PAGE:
Published: 9 November 2020
Glossophobia, or the fear of public speaking, is one of the most common phobias people have.
Around 25% of the global population experience it in some form – making it a problem we should all think about trying to address.
As University of Sunderland in London students, you’re going to find yourself speaking in front of people at some point during your studies.
That could be as simple as answering a question in class, talking in group work or even giving a presentation.
To get some confidence in your public speaking abilities, try out a few of our top tips.
What better way to learn than from the best? Watch your lecturers in the first instance, they’re all professional public speakers.
Pay attention to the rhythm of their speech and body language as well as what they’re saying.
Start with the end goal
One thing people struggle with is not knowing what their conclusion will be when they start speaking.
A lot of us just hope we’ll find our point along the way which can cause a lot of anxiety. Instead, before you go up to speak, think about how you want to conclude.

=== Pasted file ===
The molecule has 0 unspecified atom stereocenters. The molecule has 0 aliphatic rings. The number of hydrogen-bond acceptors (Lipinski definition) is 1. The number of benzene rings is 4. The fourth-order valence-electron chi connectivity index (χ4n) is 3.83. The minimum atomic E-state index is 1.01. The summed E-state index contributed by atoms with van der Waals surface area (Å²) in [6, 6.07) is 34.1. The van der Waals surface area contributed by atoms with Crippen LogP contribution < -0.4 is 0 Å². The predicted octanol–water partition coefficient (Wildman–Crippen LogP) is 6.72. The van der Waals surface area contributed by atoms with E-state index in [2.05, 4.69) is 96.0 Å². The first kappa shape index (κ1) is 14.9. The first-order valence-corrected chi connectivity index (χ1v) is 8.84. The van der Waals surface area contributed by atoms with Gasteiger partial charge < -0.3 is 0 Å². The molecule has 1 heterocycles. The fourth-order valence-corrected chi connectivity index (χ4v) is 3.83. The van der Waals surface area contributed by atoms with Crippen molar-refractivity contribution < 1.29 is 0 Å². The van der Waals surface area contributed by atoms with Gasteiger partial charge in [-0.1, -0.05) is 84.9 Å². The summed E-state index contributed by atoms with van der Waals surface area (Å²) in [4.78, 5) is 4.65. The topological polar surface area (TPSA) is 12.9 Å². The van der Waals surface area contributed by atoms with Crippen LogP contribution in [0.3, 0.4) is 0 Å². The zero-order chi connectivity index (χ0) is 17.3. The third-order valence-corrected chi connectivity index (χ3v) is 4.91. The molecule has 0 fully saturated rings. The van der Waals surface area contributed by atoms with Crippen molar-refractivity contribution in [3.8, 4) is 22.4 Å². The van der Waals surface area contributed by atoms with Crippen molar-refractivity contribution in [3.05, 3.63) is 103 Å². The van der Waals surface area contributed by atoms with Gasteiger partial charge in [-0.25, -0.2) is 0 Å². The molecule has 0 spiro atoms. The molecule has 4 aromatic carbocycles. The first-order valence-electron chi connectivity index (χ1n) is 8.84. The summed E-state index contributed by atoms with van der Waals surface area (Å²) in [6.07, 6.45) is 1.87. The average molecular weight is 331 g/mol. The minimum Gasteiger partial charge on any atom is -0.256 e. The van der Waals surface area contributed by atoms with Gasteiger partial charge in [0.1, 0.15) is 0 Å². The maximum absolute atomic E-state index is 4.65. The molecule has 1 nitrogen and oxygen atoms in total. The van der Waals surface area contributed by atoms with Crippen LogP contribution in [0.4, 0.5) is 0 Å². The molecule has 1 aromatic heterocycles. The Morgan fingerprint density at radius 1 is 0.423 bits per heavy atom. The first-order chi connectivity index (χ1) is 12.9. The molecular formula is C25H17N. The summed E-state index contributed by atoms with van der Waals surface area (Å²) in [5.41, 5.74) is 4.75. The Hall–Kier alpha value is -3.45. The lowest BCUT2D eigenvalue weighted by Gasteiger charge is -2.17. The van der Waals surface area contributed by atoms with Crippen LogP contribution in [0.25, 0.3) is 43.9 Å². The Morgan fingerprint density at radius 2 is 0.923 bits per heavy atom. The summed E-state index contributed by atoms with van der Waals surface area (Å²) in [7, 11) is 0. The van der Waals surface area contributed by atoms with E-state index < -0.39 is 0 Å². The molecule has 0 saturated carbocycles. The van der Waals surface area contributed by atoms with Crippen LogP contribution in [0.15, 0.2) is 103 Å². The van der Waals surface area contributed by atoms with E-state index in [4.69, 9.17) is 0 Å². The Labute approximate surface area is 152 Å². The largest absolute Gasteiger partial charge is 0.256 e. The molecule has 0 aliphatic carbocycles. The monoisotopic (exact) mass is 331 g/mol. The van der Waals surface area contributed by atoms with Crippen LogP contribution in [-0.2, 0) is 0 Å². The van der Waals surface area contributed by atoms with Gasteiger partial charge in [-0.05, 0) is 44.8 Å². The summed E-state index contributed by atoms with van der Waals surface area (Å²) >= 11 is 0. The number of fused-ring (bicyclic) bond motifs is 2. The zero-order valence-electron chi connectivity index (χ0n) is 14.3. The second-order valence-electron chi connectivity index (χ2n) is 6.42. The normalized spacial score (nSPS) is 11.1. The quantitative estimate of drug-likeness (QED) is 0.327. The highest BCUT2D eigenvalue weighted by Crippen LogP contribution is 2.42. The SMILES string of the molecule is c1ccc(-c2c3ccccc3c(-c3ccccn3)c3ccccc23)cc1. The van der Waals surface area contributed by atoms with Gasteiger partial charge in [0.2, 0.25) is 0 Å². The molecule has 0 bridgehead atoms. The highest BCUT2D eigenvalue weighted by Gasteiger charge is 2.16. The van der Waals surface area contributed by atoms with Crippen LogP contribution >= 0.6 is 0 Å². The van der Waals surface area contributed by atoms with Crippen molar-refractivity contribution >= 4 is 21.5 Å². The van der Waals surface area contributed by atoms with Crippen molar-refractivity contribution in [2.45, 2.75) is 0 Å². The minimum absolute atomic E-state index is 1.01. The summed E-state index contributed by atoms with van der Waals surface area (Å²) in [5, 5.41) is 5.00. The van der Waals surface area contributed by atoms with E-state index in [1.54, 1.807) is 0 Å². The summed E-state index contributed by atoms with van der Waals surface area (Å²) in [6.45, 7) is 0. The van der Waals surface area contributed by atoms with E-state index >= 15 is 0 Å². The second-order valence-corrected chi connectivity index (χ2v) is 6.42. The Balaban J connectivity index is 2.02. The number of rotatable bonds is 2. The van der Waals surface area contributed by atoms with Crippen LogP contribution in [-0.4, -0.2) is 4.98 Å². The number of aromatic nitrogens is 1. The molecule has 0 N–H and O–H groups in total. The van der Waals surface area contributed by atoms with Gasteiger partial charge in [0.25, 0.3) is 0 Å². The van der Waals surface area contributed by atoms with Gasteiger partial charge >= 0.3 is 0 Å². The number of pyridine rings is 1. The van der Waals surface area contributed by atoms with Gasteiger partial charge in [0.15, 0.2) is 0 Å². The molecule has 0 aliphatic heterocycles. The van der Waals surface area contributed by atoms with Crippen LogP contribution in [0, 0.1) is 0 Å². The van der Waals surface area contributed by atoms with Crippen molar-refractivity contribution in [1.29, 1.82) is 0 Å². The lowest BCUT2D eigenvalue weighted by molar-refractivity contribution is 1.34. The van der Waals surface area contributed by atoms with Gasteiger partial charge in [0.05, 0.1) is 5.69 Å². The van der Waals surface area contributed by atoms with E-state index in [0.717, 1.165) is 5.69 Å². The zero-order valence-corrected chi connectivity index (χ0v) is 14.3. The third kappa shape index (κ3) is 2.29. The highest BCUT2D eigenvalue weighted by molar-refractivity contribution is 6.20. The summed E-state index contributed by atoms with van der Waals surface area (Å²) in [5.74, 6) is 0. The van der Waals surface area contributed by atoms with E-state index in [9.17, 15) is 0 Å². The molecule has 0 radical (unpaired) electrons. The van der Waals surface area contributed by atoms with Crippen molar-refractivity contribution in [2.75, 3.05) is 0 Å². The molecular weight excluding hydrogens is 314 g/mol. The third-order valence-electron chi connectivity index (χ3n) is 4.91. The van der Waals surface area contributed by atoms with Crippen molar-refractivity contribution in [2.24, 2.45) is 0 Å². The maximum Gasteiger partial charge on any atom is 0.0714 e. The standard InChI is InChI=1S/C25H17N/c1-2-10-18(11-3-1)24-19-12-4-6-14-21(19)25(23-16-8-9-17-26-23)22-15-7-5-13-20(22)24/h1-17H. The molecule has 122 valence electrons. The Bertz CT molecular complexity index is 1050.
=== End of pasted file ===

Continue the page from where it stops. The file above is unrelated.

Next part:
That way you can work backwards, always bringing what you’re saying back to your point.
Keep your language simple
You don’t have to impress anyone by using big words. If you’re making your audience think too hard about what you mean they’re likely to stop listening. Use your points and reasoning to leave a good impression.
If what you’re saying is well thought through, argued and concluded you won’t need complicated language to make people think you know what you’re talking about - because you actually will!
Don’t give everything away in your presentation
Giving a talk isn’t necessarily about saying absolutely everything you know on a topic. Much more important is working out the information that will best present your argument and cutting it down to get your point across.
In most instances, your audience will have time to ask you questions, which is when you can give more detail. That leads to another tip - plan your time properly. Try to finish a little bit ahead of scheduled.
Build empathy and make it personal
The talks and speeches people remember connect the information being presented with a human factor.
A good example are TED Talks. These often complex scientific speeches normally start with a story the speaker gives that connects their experience to what motivated them to try and solve whatever problem they’re talking about.
Watch TED’s founder Chris Anderson explain how to give a great speech.
A lot of people think public speaking is a natural talent that they just don’t have. But the truth is, with thought and practise you can learn it.
Not only will this skill help you at university, but you’ll find the confidence it brings you useful throughout the whole of your life.
You can find more jobs skills on the Digital Literacy Skills section of the Library website.